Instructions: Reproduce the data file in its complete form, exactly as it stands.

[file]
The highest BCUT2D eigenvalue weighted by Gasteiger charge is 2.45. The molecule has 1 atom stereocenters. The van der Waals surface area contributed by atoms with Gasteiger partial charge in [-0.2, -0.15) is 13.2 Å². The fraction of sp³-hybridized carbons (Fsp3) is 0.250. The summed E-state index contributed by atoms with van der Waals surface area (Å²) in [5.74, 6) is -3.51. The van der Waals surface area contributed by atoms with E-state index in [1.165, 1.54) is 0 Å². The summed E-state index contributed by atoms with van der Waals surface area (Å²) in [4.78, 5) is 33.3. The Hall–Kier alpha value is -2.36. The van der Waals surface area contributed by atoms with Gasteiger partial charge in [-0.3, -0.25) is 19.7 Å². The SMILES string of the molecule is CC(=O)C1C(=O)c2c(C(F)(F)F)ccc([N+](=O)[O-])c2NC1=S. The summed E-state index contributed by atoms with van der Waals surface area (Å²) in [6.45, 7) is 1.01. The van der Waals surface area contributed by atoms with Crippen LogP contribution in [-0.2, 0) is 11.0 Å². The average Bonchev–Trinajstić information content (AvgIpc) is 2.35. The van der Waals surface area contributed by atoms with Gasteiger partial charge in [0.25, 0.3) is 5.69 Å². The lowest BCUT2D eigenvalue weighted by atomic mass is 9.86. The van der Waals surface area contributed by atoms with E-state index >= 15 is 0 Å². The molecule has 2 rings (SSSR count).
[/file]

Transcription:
The highest BCUT2D eigenvalue weighted by Gasteiger charge is 2.45. The molecule has 1 atom stereocenters. The van der Waals surface area contributed by atoms with Gasteiger partial charge in [-0.2, -0.15) is 13.2 Å². The fraction of sp³-hybridized carbons (Fsp3) is 0.250. The summed E-state index contributed by atoms with van der Waals surface area (Å²) in [5.74, 6) is -3.51. The van der Waals surface area contributed by atoms with E-state index in [1.165, 1.54) is 0 Å². The summed E-state index contributed by atoms with van der Waals surface area (Å²) in [4.78, 5) is 33.3. The Hall–Kier alpha value is -2.36. The van der Waals surface area contributed by atoms with Gasteiger partial charge in [-0.3, -0.25) is 19.7 Å². The SMILES string of the molecule is CC(=O)C1C(=O)c2c(C(F)(F)F)ccc([N+](=O)[O-])c2NC1=S. The summed E-state index contributed by atoms with van der Waals surface area (Å²) in [6.45, 7) is 1.01. The van der Waals surface area contributed by atoms with Crippen LogP contribution in [-0.2, 0) is 11.0 Å². The average Bonchev–Trinajstić information content (AvgIpc) is 2.35. The van der Waals surface area contributed by atoms with Gasteiger partial charge in [0.25, 0.3) is 5.69 Å². The lowest BCUT2D eigenvalue weighted by atomic mass is 9.86. The van der Waals surface area contributed by atoms with E-state index >= 15 is 0 Å². The molecule has 2 rings (SSSR count).